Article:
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Oh, and thanks Rich. I don't know if you noticed... I had mentioned I was working with the HDTV TS, so that may have been a factor in the transport stream option being grayed out... ?
 

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Quote:
Originally posted by Rich A
In my case it goes from 1.5 minutes to about 2.5 minutes. (I have a fast system)
What makes a fast system, in Womble terms? Which makes the bigger difference, more RAM or more proc Hz? Assuming an ultra ATA-100 disk sys (non-RAID). I.e., 950Mhz P-III and 768 Mb RAM, what would you upgrade first?


BTW unlimited kudos for your "Womble For Dummies©" series in this thread. Maybe we should send you the savings from the original Womble price :D
 

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Hi, and thanks. No need for the "royalties" .. heh heh. The satisfaction derived from helping someone is enough for me. Promotes good karma, and over all well being. So thank YOU for letting me at least attempt to help.


I'd say the first bump in speed increase is going to be the processor. A faster disk would not help as much as a processor upgrade. A "second" disk would give you a little help just because when you are saving the mpeg having a different drive to save to, as opposed to the one your file resides on will help a little. Ie. you don't have to read and write to the same physical drive.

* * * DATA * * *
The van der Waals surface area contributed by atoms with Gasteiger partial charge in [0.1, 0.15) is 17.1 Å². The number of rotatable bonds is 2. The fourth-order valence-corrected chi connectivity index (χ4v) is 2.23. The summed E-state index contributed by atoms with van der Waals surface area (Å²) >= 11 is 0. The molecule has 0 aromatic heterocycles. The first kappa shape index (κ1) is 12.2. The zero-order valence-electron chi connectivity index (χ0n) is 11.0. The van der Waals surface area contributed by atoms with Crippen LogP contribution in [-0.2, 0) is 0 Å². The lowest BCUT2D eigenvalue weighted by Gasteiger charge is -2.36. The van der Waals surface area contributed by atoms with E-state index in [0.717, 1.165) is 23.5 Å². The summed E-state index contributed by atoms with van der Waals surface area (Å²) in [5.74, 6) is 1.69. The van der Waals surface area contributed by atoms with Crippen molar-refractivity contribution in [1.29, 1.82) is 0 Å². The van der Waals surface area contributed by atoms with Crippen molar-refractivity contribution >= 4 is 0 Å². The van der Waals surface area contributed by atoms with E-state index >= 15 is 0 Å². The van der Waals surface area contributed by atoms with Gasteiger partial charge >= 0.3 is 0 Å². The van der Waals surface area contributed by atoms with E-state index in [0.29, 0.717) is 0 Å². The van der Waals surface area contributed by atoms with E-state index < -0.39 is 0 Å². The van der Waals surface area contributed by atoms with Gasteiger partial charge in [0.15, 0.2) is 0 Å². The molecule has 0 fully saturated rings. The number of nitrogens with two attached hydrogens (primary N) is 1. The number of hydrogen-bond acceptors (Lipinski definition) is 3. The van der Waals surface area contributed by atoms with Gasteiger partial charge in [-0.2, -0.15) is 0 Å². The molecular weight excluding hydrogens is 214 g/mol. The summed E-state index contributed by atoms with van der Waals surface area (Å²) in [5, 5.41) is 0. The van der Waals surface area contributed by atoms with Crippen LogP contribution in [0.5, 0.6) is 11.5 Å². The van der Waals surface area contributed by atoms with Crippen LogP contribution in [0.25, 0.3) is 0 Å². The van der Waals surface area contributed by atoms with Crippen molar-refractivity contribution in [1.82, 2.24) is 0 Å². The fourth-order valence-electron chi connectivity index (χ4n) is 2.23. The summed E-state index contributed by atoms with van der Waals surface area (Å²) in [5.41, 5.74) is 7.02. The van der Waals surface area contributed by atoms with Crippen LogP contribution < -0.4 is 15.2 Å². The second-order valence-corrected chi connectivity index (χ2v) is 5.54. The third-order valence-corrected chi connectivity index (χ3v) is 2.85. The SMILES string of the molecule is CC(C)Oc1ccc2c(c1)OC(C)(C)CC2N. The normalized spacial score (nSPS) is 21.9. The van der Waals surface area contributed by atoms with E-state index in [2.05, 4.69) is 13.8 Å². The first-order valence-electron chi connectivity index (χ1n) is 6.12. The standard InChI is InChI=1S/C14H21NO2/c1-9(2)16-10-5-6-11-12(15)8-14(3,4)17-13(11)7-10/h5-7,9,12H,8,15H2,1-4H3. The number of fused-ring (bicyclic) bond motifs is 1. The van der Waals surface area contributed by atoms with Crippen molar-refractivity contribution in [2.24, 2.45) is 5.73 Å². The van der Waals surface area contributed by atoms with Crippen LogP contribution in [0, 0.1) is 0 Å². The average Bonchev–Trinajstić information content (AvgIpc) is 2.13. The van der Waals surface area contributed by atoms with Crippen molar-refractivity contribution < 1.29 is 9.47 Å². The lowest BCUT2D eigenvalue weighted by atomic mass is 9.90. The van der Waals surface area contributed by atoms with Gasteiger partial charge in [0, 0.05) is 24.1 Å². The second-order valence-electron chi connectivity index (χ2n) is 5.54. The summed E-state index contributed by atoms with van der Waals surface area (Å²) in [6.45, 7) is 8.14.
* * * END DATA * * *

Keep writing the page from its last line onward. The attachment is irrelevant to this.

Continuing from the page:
Memory above 512k isn't going to help unless like me you go for 2 or 3 GB. I often run a "RAM Disk" of 1.5 GB just to use as work space etc. This is used for anything where I won't go over 1.5 GB and will be doing disk intensive operations. (be warned, there are issues with some MS operating systems that cause a problem when trying to install that op. sys. in a machine with large amounts of RAM. Generally you have to install the op. system with 512 Mb of RAM and then after the successful install, upgrade the RAM to 1 or 2 GB (if your main board will accept it)


Here's the general rules I've found to be applicable.


If you do a lot of encoding (ie adding special effects, merges etc or just plain re-encoding) then the processor will be the hardest working thing.


If you just do editing or multiplexing etc. with little encoding needed, then disk access will be the telling factor.